“These women took on the day-to-day responsibilities of farm and ranch life and were surprisingly successful. A quote from Katie Adams, a Pioneer widow, reads, “I was just like a hired man. I was right there, I even followed the plow” (Peavey & Smith, 1996)” (Willoughby, C.M., March 26, 2010, Pioneer women: how the west was really won, para. 13). In Wyoming and Colorado, between 11 and 18 percent of all homesteaders were single women or widows” (Bowles, 2011, The New South and New West (1865- 1890), para. 30). There was also a need for educated women in the west in order to teach in the schools that were being created and write for the newspapers. This gave women the opportunity to bring in their own monetary contribution to the household or maintain the single life they were creating.

The late 19th century was still very rural. In these rural communities women were still treated as if their “God-given role was as wife and mother, keeper of the household, guardian of the moral purity of all who lived therein. Housework took on a scientific quality, efficiency being the watchword. Children were to be cherished and nurtured. Morality was protected through the promulgation of Protestant beliefs and social protest against alcohol, poverty and the decay of urban living” (Hartman, D.W., n.d., Women’s Roles in the Late 19th Century, para. 2).

The late 19th century saw a huge growth in industry. This growth changed the nature of work in America. In early 19th century work was performed by skilled workers known as artisans, however this changed as businessmen realized that “mechanization increased profitability and decreased the reliance on skilled labor” (Bowles, 2011, Industrial Titans and Labor Unions (1860’s- 1890’s), para. 16). This opened up the door for women to take these positions.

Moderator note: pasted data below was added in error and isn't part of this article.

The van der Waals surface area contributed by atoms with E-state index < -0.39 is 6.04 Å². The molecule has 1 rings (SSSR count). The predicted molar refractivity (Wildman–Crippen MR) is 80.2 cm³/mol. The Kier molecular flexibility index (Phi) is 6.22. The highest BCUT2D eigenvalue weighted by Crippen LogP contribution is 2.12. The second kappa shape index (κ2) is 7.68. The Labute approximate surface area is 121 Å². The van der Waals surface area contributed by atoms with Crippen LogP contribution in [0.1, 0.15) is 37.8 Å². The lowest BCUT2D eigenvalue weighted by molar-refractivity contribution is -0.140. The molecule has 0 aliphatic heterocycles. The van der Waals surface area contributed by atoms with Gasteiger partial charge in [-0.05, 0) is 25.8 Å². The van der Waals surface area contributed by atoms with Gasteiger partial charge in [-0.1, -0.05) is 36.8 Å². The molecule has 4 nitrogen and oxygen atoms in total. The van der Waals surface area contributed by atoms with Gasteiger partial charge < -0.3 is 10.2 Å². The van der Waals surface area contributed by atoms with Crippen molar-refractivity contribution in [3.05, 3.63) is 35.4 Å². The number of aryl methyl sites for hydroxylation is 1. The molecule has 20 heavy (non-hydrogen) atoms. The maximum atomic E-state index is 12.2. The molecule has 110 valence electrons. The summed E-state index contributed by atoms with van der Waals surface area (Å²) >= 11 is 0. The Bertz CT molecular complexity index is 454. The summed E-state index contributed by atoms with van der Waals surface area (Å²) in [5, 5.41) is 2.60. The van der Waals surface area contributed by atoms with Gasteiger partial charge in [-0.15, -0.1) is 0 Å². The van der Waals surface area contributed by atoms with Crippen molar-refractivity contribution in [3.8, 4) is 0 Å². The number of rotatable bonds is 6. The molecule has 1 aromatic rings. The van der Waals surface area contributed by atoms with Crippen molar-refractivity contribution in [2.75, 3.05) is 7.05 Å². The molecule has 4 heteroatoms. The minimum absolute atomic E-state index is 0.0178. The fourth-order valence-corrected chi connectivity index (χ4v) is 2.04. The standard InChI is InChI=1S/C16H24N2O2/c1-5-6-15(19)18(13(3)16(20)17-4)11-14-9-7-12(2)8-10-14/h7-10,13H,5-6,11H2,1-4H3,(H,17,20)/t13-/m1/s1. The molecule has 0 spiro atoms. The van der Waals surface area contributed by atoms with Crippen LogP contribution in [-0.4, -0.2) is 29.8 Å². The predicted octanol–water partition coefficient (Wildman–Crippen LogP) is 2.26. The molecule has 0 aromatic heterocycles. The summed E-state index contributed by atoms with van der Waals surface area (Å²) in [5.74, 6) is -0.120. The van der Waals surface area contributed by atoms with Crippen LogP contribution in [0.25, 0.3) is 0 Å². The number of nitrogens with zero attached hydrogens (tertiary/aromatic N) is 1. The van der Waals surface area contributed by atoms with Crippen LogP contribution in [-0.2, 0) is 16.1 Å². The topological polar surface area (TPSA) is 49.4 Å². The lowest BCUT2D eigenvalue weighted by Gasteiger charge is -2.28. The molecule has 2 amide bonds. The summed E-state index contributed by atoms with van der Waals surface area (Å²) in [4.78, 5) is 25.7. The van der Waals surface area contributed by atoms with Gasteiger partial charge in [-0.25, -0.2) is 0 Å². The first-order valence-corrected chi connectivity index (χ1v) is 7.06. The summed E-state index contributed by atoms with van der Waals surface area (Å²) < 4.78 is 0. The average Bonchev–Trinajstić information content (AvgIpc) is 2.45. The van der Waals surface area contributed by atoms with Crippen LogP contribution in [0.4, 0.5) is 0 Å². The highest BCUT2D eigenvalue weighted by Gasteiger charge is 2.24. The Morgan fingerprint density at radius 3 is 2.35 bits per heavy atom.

The time period of the 1890’s through the 1920’s is known as the Progressive Era. During this time period women took on a different role. Women were able to find jobs in retail, or as typists, clerks, and telephone operators. More women were graduating from college and going on to become professionals in the areas of law, healthcare, journalism, and science. “Recognizing the changes that were occurring in the lives of some women, the public and the press coined a phrase for these women, the “New Woman.”

The “New Woman” was supposedly young, college educated, active in sports, interested in pursuing a career, and looking for a marriage based on equality” (The Status of Women in the Progressive Era, 2007, National Women’s History Museum, para.3). Many women, especially married, middle class women still did not work outside the home, but they still played a role in helping the plight of women by focusing their efforts on the reforms of the era. Women were able to reform areas such as education, sanitation, health, wages, working conditions, social welfare, and their greatest achievement was the implementation of the 19th amendment which gave women the right to vote.